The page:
Leave the 99: Welcoming New Sheep Into the Fold

As we prepare for our elaborate Fall Kick-Offs designed to reel in the teens and get them hooked on our absolutely amazing youth ministry programs, I am reminded of my past failures in achieving what is most important in a new beginning. Welcoming new teens is not a strong suit of mine. After all, I am a youth minister. It’s not as though my job is welcoming teens, right?

Now throwing a rager of a kick-off? That I can do. In fact, by most perspectives, I have never had an unsuccessful kick-off party. We have done the bouncy house and sumo wrestler thing, the photo booth superhero party, the messy games. I have definitely figured out how to have fun with my teens.

However, according to another perspective, I have not forgotten (and I probably shouldn’t forget) a brand new student who slipped through the cracks starting with Kick-Off. This girl was new in town, attended a school for gifted students, and didn’t know a soul at Youth Group. The majority of my teens have either attended our Catholic school together since they were in Mother’s Day Out or have at least been coming to Youth Group for some time.

So New Girl is surrounded by 60 middle schoolers who know each other and are running around screaming and laughing and having the time of their lives. She sits alone through dinner, through games and through prayer. Throughout the night, each core team member made a point to sit and talk or interact with the New Girl, but none of us bothered to introduce her to a kid her own age.

To her credit and in spite of two very harsh emails from each of her parents, New Girl kept coming to Youth Group. She gave us a solid try and even brought along another Catholic girl who attends her school. She came for a full semester before she completely disappeared off our radar. I returned from maternity leave in the spring to a final email from one of her parents stating that they wanted their daughter to have a positive view of Catholicism and Youth Group was not doing that for her.

This criticism of my program stung, but held some very legitimate concerns for me moving forward. How would I prevent this from happening again? Was there any hope of winning over New Girl’s heart or was she truly gone for good? What could I have done differently? The loss of New Girl plagues me to this day. She went from being New Girl to the One Who Got Away.

To answer these questions, I need look no farther than the Good Shepherd and what He demonstrates. We know that the Good Shepherd leaves His flock and ardently and relentlessly pursues the stray sheep to return her safely to the fold. The whole flock is important and a good shepherd tends to all of the sheep with loving care. However, if one goes astray, a good shepherd doesn’t simply say, “Well, I’ve got 99 other sheep and that’s good enough for me.”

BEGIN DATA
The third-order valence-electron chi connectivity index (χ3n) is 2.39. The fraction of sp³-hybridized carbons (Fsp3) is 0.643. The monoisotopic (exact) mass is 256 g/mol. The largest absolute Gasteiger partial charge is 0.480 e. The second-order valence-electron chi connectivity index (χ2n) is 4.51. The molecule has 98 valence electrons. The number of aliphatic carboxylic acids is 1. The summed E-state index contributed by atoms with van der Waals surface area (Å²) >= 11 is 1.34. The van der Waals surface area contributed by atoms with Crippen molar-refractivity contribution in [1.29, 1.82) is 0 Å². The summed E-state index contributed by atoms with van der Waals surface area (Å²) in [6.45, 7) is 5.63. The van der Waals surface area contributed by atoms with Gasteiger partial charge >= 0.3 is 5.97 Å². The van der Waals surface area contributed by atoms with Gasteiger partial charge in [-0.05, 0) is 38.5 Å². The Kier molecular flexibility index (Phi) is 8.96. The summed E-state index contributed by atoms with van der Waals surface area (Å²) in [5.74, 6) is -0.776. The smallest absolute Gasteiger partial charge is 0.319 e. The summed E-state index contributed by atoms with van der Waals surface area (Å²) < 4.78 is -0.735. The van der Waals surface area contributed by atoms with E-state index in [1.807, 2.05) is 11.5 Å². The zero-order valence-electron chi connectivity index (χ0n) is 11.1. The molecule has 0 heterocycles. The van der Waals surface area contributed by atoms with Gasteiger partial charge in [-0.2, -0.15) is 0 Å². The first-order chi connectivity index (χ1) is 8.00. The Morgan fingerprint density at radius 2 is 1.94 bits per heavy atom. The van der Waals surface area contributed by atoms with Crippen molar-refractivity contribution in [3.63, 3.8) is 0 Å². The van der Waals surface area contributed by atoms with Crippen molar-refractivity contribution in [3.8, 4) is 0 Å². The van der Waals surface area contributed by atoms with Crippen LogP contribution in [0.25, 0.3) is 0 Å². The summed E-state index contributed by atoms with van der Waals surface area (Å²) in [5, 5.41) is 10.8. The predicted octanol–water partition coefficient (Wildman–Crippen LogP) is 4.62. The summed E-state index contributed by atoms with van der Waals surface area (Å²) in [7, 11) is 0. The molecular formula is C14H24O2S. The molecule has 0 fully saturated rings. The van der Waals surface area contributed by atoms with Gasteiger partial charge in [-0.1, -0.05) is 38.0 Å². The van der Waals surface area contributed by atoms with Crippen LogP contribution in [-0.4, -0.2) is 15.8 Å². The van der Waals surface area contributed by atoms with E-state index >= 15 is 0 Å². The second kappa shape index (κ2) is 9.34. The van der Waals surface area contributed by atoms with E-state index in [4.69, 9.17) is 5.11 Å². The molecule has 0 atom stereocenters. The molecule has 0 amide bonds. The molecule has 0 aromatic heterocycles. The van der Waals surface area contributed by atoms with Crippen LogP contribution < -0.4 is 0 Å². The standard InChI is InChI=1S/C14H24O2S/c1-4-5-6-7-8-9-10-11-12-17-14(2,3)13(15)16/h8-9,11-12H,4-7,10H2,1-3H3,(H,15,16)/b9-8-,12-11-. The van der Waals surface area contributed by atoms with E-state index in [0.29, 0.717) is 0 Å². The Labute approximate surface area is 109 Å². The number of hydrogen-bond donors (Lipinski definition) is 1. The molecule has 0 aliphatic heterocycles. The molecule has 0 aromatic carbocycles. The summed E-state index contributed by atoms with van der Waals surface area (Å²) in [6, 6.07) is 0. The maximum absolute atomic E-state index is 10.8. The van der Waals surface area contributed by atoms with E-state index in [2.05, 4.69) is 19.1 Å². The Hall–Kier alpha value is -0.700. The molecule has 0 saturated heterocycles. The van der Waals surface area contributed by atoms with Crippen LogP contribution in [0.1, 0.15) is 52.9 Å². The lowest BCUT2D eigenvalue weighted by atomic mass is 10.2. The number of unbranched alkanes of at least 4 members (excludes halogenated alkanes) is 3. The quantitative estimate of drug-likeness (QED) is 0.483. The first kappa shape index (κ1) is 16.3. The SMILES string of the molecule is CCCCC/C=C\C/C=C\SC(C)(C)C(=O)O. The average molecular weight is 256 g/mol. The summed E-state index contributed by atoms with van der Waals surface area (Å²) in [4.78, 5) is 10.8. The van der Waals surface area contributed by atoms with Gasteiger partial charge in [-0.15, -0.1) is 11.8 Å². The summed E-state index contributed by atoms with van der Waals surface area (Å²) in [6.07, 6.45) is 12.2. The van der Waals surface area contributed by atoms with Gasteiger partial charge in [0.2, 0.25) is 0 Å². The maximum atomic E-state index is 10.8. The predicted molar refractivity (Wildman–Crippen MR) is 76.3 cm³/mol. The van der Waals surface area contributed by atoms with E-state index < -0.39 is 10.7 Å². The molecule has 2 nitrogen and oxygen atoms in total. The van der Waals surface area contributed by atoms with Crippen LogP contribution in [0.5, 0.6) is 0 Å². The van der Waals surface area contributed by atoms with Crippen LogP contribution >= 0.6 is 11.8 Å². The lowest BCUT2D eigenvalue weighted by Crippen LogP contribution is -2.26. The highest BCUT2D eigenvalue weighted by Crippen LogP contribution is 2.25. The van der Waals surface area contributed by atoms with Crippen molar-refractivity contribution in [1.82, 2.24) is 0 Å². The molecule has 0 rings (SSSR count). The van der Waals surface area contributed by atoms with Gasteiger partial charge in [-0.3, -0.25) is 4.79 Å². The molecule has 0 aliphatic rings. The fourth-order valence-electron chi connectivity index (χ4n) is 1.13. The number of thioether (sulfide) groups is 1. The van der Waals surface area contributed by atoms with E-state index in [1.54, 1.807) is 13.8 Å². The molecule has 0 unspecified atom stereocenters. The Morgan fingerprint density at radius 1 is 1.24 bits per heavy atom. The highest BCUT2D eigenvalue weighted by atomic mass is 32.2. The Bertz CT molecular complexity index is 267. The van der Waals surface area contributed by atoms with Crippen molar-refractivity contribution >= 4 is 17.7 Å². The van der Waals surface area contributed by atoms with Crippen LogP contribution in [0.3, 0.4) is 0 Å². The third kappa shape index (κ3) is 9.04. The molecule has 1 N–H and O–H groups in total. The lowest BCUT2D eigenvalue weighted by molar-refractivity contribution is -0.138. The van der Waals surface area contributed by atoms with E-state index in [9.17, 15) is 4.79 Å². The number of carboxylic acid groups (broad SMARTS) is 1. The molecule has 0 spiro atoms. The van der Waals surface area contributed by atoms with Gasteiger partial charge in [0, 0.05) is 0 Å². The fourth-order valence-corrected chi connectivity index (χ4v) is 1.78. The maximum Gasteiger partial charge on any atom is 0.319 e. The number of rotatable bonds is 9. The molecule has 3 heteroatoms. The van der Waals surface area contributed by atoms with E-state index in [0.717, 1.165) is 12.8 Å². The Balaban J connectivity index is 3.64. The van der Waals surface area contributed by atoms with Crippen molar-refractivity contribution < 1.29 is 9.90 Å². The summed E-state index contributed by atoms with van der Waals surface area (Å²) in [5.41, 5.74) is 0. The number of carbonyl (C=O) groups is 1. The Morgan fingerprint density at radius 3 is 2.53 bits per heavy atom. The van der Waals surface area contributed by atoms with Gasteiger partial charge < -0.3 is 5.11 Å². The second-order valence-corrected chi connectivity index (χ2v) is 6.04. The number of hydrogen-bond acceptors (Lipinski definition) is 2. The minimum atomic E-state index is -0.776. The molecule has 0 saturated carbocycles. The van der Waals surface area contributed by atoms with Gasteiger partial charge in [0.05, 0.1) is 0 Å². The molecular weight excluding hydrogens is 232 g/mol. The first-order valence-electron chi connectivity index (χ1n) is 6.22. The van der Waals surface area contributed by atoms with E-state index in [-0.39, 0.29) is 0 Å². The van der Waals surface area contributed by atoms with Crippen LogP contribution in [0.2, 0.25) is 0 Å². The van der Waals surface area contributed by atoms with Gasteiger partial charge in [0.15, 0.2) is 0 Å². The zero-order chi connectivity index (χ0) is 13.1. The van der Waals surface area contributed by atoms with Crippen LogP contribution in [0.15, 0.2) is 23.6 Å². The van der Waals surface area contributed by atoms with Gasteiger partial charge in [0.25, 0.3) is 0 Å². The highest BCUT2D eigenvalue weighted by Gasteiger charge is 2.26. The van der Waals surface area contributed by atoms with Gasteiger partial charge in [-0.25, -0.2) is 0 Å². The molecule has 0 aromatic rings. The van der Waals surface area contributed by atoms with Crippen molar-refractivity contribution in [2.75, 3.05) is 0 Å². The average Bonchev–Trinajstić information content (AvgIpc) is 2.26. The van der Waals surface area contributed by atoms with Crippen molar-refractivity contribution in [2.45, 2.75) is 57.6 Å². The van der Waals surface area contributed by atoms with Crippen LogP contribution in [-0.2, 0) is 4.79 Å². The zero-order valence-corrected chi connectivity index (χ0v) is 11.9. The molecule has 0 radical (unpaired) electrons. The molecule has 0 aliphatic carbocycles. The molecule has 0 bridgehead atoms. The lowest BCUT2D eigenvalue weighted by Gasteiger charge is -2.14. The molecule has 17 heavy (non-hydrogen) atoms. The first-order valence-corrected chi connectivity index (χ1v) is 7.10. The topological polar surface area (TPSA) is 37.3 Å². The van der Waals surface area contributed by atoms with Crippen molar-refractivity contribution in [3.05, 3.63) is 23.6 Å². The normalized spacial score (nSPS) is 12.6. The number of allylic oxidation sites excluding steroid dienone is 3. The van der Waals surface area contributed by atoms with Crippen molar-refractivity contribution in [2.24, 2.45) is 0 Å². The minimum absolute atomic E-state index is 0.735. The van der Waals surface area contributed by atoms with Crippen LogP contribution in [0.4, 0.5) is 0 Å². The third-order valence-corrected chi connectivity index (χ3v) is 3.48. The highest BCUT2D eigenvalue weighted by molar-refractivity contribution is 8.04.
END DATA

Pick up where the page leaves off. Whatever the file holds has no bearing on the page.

Indeed, the 99 who remain consistently active in our programs are being fed. Their hearts have already been won to some extent. They will need to be continuously fed, but they are easier to pursue than the ones who come sporadically or stop coming altogether. If you are present, you can receive God’s Word. If we fail the ones who don’t come, what is the point of Youth Ministry?

As I reflect on God the Father’s relentless love for me and reflect upon all of the times He never gave up on me, I know that He has already shown me the way to do unto others. He forgives me time and time again when I fall short. God is always ready to listen to my prayers, even when I take selfishly and don’t reciprocate the listening part of our conversations. He never stops loving me and chasing after my heart when I slip away from Him.

What does it look like to model God the Relentless Father and the Good Shepherd in our ministry? How can we prepare to incorporate those models into our program as we kick-off a new year? The following is a list of practical tips to help you have a great year in ministry:

  • Do a Get-to-Know-You Icebreaker at your kick-off even if you think everyone already knows each other.
  • Recruit and train a solid Core Team who can help you keep an eye out for those sheep that wander astray.
  • Break bread together at every youth gathering, even if it’s a package of Goldfish or an ice cream sandwich.
  • Pray together at every youth gathering, including asking your teens how you they need prayers each week.
  • Develop consistent and regular small groups that can grow in relationship together over the years that you have them in your program. Keep the same leader and the same teens if possible.
  • Follow up with families that have fallen away. Give them a phone call or send an email to reach out when you notice multiple absences.
  • Identify outgoing and friendly teens who can help serve as a welcoming committee for new faces. Partner them with a new teen and encourage them to help the new faces mesh with the regulars as much as possible.

I pray that you will learn from my mistakes. Don’t let the new faces slip through the cracks. Be bold enough to leave the 99 and pursue the one. That is the greater good. That is the model left for us by greatest Good Shepherd of all time. Have an amazing year!

Don’t let the new faces slip through the cracks. Be bold enough to leave the 99 and pursue the one.

Carol Wiget

Carol Wiget is a wife, mother of three boys, and a Middle School Youth Minister at Our Lady of Sorrows in Birmingham, AL. She enjoys spending time at the beach, has a mild obsession with zombies, and hopes to be the Patron Saint of teen angst when she gets to heaven.



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